There are some limitations of this study. First, we used a simple low demanding control condition and not a pure resting state condition. Greicius et al. (2004) using an ICA analysis approach showed intrinsic activity within the default mode is affected little by attending to a simple stimulus. Moreover, since our primary goal was to look at age- and load-related differences in DMN, a more constrained but still low demanding baseline condition allowed better between- and- within group comparisons. The convergence of ICA and GLM results further confirms the reliability of the design we used. Second, we cannot exclude whether the difference in LFOs between the younger and older adults is not a result of the changes in the microvascular smooth muscular tissues which lead to increased arterial stiffness in older adults (Lundberg and Crow 1999). Although, as a consequence of this the older adults may show an increased time-to-peak in the BOLD response of task relevant areas (Taoka, et al. 1998), it is very unlikely that this neurovascular change would result in the persistence of DMN activity during the cognitive condition of the task. Furthermore, ICA does not assume any specific HRF shape and therefore any age-related alteration in neurovascular coupling would not affect these results. Third, the block design paradigm we used in this study does not allow the isolation of the brain response associated with either correct or incorrect trials only. Therefore, we cannot exclude the possibility that the decrease in functional connectivity we observed is a not an epiphenomenon of decreased performance. However, prior anatomical (Burke and Barnes 2006) and neuroimaging studies (Cook, et al. 2007) have shown decreased connectivity in older adults. Furthermore, we found an age-related decline in functional connectivity during the control condition as well as during the 1-back task (data not shown) during which both groups performed similarly.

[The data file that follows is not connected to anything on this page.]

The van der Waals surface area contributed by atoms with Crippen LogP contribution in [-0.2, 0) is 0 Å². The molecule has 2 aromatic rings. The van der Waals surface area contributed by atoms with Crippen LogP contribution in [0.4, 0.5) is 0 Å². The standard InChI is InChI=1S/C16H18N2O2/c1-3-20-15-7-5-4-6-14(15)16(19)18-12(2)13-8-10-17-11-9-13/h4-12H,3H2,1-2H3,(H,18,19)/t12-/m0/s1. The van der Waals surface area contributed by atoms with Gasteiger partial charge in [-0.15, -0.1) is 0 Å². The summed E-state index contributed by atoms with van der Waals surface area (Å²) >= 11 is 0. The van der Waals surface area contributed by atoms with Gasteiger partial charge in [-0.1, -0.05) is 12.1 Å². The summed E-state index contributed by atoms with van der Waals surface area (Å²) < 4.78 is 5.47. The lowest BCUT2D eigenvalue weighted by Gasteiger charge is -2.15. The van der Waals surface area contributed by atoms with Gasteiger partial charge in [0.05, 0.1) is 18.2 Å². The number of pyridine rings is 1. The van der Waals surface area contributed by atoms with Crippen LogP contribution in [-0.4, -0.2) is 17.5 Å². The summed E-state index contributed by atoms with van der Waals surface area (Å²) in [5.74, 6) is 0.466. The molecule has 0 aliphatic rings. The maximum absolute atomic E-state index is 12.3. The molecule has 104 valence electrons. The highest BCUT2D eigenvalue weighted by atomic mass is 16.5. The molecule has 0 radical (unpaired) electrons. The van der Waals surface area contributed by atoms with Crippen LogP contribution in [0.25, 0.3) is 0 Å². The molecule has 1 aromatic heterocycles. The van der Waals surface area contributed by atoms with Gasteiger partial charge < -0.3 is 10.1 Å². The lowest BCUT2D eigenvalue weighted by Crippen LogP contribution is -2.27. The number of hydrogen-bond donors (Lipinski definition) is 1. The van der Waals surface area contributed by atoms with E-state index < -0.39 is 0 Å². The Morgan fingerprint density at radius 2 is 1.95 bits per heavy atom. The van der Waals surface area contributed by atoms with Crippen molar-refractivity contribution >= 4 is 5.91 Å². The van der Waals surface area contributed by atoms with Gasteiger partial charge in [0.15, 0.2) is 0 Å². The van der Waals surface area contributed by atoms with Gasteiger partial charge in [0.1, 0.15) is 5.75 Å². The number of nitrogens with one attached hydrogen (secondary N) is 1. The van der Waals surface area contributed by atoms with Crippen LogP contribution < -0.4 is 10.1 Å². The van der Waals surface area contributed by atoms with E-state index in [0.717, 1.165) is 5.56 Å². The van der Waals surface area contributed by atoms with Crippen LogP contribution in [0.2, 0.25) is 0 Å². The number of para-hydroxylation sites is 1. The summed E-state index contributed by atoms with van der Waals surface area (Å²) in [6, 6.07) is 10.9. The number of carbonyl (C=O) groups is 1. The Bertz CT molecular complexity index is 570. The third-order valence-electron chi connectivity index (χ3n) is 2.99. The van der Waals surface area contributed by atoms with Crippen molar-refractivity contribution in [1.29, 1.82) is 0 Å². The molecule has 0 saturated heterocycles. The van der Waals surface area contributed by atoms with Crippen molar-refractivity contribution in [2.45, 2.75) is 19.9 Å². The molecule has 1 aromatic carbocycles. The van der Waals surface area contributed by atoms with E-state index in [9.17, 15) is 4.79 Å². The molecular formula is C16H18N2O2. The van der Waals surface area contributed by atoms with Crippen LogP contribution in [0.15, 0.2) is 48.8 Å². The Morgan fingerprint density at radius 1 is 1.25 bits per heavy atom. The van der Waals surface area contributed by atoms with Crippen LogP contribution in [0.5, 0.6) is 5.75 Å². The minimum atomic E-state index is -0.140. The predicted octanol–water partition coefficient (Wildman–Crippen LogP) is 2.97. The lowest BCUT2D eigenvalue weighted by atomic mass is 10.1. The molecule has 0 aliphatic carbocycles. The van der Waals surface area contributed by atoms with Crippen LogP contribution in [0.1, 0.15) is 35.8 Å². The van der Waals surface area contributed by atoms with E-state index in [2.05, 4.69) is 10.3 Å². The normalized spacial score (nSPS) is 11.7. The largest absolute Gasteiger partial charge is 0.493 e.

Finally, given the well documented evidence of age-related changes in brain structure, the question arises if any anatomical/volumetric differences exist between groups in ROIs selected as part of the DMN and if so how this would affect the functional connectivity results. Damoiseaux et al (2007) have previously shown that age-related decline of functional brain connectivity within the DMN remains significant after correcting for age-related changes in gray matter volume (total and regional). While we did not have structural data obtained with similar pulse sequences in both groups to do a similar analysis, we used an alternate approach using CSF and white matter signal variance in the BOLD fMRI time series as covariates. This suggests that increased atrophy and thereby increased CSF, if any, did not affect the reported age-related changes in the functional connectivity of brain regions within the DMN that we observed.
In conclusion, our findings show that normal aging is associated with not only changes in activity patterns of canonical task-related brain regions but also with alterations in the activity and connectivity of brain regions within the DMN.
We thank Prof. Alessandro Bertolino, MD, PhD, Annabella Di Giorgio, MD, PhD, and Herve Lemaitre, PhD for helpful discussions and Jennifer Brook, BA and Matt Emery, BS for assistance in data analysis. This work was supported by the National Institute of Mental Health Intramural Research Program.
Disclosure statement: None of the authors have any actual or potential conflicts of interest.
The study protocol was approved by the Intramural Review Board of the National Institute of Mental Health and appropriate procedures were used concerning the human subjects involved.